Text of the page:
Six Reasons for the Bandwidth Boom
As Internet usage rises, so does the demand for bandwidth. George Runkle discussed this with Nortel Networks' President of Global Internet Solutions, Mr. Anil Khatod, and explains why bandwidth must, and will, rise sharply.
By George Runkle (TMF Runkle)
October 25, 2000
In the past week, I had the opportunity to speak at length with Anil Khatod, president of Global Internet Solutions at Nortel Networks (NYSE: NT). We covered a lot of items, all of interest not only to Nortel, but to the future of the Internet and demand for bandwidth. I'll be covering my interview with him over several articles. This one will not deal with Nortel directly. Instead I would like to go over the future demand for bandwidth.
According to Mr. Khatod, a number of items are driving the demand for bandwidth ever higher. Here are six of them that we talked about:
-- High capacity is developing at the edge of the Internet. As cable and DSL access gains further acceptance, a greater content demand is occurring. Users with this access have higher bandwidth coming into their homes and businesses, so they are pulling in more information. A 25-fold increase in bandwidth demand will come from "the edge" by 2003, according to Mr. Khatod.
-- The number of users on the Internet is increasing: 118 million users logged on in 1998, there are 300 million today, and in four years there will be 1 billion users. Think about your personal experiences today -- you only need to look around to see that people not so savvy about technology are starting to get Internet access, too.
-- Users are on longer and they bring in more content. Do any of you remember the good old days when you paid by the minute for Internet access? Today, most of us have unlimited access for a flat fee. Personally, I pay for constant access on my cable modem, so I'm always on. Also, this goes back to the high capacity at the edge -- as access speeds increase, people are likely to stay on longer.
-- There is a geographic connectivity pattern. Today, you are likely to hit sites around the world as you surf the Net. This pushes up the demand for bandwidth between different areas of the world.
-- The number of devices connected to the Net is increasing. A billion wireless devices are expected to be connected to the Net in four years.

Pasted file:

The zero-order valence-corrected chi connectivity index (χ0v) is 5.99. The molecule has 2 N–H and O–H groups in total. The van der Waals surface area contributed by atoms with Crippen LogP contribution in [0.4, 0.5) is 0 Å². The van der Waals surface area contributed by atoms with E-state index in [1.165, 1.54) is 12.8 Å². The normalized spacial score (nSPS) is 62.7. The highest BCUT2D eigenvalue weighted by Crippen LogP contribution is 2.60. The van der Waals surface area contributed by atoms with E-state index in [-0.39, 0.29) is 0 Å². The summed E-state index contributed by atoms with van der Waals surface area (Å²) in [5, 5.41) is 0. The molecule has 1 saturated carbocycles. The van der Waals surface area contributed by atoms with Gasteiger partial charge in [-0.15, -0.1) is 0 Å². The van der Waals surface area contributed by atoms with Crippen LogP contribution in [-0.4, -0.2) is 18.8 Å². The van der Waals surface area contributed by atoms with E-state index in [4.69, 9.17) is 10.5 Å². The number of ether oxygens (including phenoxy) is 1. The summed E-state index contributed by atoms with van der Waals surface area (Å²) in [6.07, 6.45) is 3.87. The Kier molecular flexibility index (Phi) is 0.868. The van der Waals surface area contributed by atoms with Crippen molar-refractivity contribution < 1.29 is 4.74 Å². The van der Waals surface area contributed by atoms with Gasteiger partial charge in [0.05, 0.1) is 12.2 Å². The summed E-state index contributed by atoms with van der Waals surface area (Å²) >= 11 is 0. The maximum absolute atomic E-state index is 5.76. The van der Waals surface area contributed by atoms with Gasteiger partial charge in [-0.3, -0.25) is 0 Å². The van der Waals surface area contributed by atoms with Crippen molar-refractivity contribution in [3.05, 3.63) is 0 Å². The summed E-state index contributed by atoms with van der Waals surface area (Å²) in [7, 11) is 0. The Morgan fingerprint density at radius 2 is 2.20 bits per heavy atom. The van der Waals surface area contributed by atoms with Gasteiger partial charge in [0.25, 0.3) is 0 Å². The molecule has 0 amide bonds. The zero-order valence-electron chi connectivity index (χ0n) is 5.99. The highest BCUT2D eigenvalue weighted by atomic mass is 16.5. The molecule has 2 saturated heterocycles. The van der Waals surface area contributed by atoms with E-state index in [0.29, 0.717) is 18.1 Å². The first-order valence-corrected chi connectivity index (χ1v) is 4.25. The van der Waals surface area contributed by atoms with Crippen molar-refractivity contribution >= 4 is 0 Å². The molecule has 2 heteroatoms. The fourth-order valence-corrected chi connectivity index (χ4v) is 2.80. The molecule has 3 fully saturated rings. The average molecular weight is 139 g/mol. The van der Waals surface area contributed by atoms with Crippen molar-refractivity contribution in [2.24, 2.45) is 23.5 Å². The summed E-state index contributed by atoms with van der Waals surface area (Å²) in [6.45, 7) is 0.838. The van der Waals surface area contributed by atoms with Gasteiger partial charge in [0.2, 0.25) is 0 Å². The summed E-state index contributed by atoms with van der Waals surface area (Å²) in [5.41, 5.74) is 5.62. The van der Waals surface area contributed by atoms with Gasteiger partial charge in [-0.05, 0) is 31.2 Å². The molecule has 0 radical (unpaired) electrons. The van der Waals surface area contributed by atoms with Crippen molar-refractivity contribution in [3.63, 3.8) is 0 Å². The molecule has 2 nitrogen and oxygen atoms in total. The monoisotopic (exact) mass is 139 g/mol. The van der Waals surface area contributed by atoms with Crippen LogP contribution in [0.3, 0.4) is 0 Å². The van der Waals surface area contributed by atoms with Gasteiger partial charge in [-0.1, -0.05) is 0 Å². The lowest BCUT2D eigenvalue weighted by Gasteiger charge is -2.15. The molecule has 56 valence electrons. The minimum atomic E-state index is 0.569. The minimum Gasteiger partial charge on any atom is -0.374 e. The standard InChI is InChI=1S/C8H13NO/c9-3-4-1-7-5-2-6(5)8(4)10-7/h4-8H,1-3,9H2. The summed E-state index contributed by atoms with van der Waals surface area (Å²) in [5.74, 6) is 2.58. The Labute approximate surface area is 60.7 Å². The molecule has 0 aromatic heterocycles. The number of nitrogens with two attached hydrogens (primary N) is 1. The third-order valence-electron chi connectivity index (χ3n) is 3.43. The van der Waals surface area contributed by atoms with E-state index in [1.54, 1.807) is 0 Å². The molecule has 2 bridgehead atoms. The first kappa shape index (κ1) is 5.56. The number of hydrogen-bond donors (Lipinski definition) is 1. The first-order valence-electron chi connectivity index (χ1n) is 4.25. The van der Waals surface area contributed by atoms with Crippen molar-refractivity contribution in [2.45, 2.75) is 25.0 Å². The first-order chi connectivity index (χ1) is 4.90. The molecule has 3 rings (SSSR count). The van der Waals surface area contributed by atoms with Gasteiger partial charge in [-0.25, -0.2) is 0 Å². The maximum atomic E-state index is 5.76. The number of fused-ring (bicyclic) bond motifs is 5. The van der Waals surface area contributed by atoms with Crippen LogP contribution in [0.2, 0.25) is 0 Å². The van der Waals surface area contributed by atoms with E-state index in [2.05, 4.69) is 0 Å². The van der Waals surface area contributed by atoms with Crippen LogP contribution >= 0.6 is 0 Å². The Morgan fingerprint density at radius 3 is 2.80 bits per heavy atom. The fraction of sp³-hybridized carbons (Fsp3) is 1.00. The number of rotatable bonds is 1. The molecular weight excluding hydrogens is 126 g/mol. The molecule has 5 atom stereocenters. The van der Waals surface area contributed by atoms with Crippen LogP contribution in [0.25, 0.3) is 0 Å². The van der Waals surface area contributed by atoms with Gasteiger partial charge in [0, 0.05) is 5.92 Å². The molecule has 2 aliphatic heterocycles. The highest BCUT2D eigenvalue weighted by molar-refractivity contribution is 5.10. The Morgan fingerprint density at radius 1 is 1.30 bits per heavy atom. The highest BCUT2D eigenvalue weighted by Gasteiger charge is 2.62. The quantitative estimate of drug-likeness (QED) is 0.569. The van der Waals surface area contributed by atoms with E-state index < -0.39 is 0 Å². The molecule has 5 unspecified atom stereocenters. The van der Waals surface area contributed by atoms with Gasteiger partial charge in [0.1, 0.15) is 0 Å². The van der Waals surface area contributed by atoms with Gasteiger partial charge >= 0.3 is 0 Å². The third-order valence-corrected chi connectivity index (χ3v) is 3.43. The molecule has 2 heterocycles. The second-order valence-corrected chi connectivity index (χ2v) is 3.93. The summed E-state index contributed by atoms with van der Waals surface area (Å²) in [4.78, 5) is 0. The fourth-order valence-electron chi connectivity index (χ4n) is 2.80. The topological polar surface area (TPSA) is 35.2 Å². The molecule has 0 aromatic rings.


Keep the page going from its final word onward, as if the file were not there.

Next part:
-- Applications are becoming more effective. As this happens, there are more downloads, which require yet more bandwidth. Of course, we can return again to higher capacity on the edge of the Internet. If your speed is increased, you are more likely to download larger documents, program updates, etc. Rather than go to the post office to get an IRS publication, you can go to the IRS website and download whatever strikes your fancy. In the old days, at 2400 baud, that could have taken you hours! Today, with a cable modem or DSL connection, you can download very long publications in less than a minute.
The growing demand for access and content creates a circle that feeds on itself: More users of the Internet causes a demand for more services and applications. More services and applications creates a demand for higher connectivity speed. This creates a demand for more infrastructure, which leads to a greater development of the Internet economy. With this, more users are brought in, which causes more demand for services and applications
One of Mr. Khatod's statements especially made me pause and think: "Bandwidth demand will grow 100- to 200-fold in four years." I did a quick calculation, and that represents a projected 316% to 376% annualized increase in demand. All of this represents extreme growth potential for not only our Pathfinder company Nortel, but for other Pathfinder companies such as Enron (NYSE: ENE) that will help distribute the supply and demand with bandwidth trading, and Scientific-Atlanta (NYSE: SFA) that will provide the access speed to users at the edge.
Given all this, the news that Nortel will miss revenue numbers due to a slowdown in customer spending is surprising, but likely it's a case of too much expectation in the near term. The bandwidth buildout will occur over several years, and it will likely occur slower than many people expect, but it will still represent a high-growth industry. People have been saying for a few years that soon cable Internet would be everywhere. Well, it isn't. It takes time. The same will be true for fiber optics and for all bandwidth. The opportunities are long term.
Of course, we haven't yet gone into the projected growth for wireless access and the Internet, which we will look at next week, and which The Motley Fool Research Internet Report recently analyzed.
Pathfinder Port Update and Network Security
I sent my money for enrolling in the Nortel and Scientific-Atlanta Drips, and received confirmation from them this week. I have already enrolled in the Enron Drip, but I haven't seen confirmation of the first purchase yet. We're still working out how we'll exhibit the Pathfinder Portfolio on the site. Another question a reader asked was how much do I intend on investing each month? Right now I'm planning on $50 a month to Enron, and probably the same to Scientific-Atlanta. Nortel invests quarterly, so I haven't decided whether to send them money monthly, or wait until the quarter is coming up.
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